Les Ames fortes (1950), filmed by Raoul Ruiz
Raoul Ruiz
Raúl Ernesto Ruiz Pino was a Chilean filmmaker.Ruiz spent some years at the Catholic University of Santa Fe, Argentina's cinema school. Back in Chile, he directed his first feature film Tres tristes tigres in the late 1960s, winning the Golden Leopard at the Locarno Film Festival...

 in 2001, is another of the masterpieces of this period. As dark as Un Roi sans divertissement, it examines the depths a person can sink to in greed, grasping self-interest and the exploitation of others. Also as in Un Roi sans divertissement, the story is again told purely in the words of the protagonists, without the intervention of a narrator or comment from the author, thus forcing the reader to reach their own conclusions. Les Grands chemins (1951), considerably less dark, deals with the nature of the road, gambling, the lie, and friendship, again in a first-person narration entirely in the voice of the protagonist and devoid of explanation or elucidation from the author.

Also worthy of mention is his Voyage en Italie (1953). Neither a travel guide nor a straightforward account of a trip as the name suggests, this is a highly personal account of Giono’s experiences and of the people he meets and sees that tells the reader more about Giono than about Italy.

Outside France, Giono’s best-known work is probably the short story The Man who Planted Trees
The Man Who Planted Trees
The Man Who Planted Trees , also known as The Story of Elzéard Bouffier, The Most Extraordinary Character I Ever Met, and The Man Who Planted Hope and Reaped Happiness, is an allegorical tale by French author Jean Giono, published in 1953.It tells the story of one shepherd's long and successful...

 (and 1987 film
The Man Who Planted Trees (film)
The Man Who Planted Trees is a 1987 Canadian short animated film directed by Frédéric Back. It is based on the story of the same name by Jean Giono...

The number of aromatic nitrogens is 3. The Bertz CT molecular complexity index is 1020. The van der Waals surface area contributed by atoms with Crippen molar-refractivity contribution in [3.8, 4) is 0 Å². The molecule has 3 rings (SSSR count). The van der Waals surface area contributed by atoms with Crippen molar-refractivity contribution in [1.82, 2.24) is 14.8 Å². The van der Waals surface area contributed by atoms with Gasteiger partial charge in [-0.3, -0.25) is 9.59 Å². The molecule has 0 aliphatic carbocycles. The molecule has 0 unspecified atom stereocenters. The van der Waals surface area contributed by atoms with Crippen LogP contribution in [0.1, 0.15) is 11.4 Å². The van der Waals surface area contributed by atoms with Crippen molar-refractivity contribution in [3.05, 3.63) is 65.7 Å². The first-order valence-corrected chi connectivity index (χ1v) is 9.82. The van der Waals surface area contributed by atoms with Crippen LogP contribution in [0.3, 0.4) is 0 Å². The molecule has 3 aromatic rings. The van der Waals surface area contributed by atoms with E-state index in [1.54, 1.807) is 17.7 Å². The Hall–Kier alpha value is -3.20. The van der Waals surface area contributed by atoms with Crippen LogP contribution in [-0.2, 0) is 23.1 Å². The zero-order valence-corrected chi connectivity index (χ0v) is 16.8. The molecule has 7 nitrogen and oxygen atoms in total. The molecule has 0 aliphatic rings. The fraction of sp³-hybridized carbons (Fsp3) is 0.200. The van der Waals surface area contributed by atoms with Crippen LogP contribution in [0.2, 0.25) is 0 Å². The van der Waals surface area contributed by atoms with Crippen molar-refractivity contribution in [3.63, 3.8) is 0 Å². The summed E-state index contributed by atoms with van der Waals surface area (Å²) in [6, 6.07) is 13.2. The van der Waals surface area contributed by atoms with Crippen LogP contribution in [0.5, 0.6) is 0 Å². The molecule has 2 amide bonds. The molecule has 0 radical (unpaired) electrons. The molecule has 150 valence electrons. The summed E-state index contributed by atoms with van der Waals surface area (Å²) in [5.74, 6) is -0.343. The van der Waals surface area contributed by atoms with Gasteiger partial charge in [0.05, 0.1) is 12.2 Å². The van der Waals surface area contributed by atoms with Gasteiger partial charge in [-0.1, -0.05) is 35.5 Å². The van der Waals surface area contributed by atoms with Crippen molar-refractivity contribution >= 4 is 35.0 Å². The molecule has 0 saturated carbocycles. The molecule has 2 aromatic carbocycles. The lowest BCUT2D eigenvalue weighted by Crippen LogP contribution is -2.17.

). This optimistic tale of a man who brings a deserted valley back to life by planting trees reflects Giono’s long-standing love of the natural world, an attitude that made him a precursor to the modern ecological movement. He thus declined to receive any royalties from this text, and granted free use to anyone who wanted to distribute or translate it.

In his later years, Giono was honoured with the Prince Rainier of Monaco
Monaco , officially the Principality of Monaco , is a sovereign city state on the French Riviera. It is bordered on three sides by its neighbour, France, and its centre is about from Italy. Its area is with a population of 35,986 as of 2011 and is the most densely populated country in the...

 literary prize in 1953, awarded for his lifetime achievements, was elected to the Académie Goncourt
Académie Goncourt
The Société littéraire des Goncourt , usually called the académie Goncourt , is a French literary organization based in Paris. It was founded by the French writer and publisher Edmond de Goncourt...

 in 1954, and became a member of the Conseil Littéraire of Monaco in 1963.

Giono died of a heart attack in 1970.

Novels, novellas, chronicles

  • Pan: Hill of Destiny (Fr. Colline) – Grasset – 1929
  • Lovers are Never Losers (Fr. Un de Baumugnes) – Grasset – 1929
  • Harvest (Fr. Regain) – Grasset – 1930
  • Naissance de l'Odyssée – Editions Kra - 1930
  • To The Slaughterhouse (Fr. Le Grand Troupeau) – Gallimard - 1931
  • Blue Boy (Fr. Jean le Bleu) – Grasset – 1932
  • Solitude of Compassion (Fr. Solitude de la pitié) – Gallimard 1932
  • The Song of the World (Fr. Le Chant du monde – Gallimard – 1934
  • The Joy of Man's Desiring (Fr. Que ma joie demeure) – Grasset - 1936
  • Batailles dans la montagne – Gallimard - 1937
  • Pour saluer Melville – Gallimard - 1941
  • L'eau vive – Gallimard – 1943 (Rondeur des Jours et l'Oiseau bagué -1973)
  • Un roi sans divertissement – Gallimard – 1947
  • Noé – Editions la Table ronde – 1947
  • Fragments d'un paradis – Déchalotte – 1948
  • Mort d'un personnage – Grasset – 1949
  • Les Âmes fortes – Gallimard – 1949
  • Les Grands Chemins – Gallimard – 1951
  • The Horseman on the Roof
    The Horseman on the Roof (novel)
    The Horseman on the Roof is a 1951 novel written by Jean Giono.It was made into a film of the same name in 1995, directed by Jean-Paul Rappeneau.-See also :*Le Mondes 100 Books of the Century...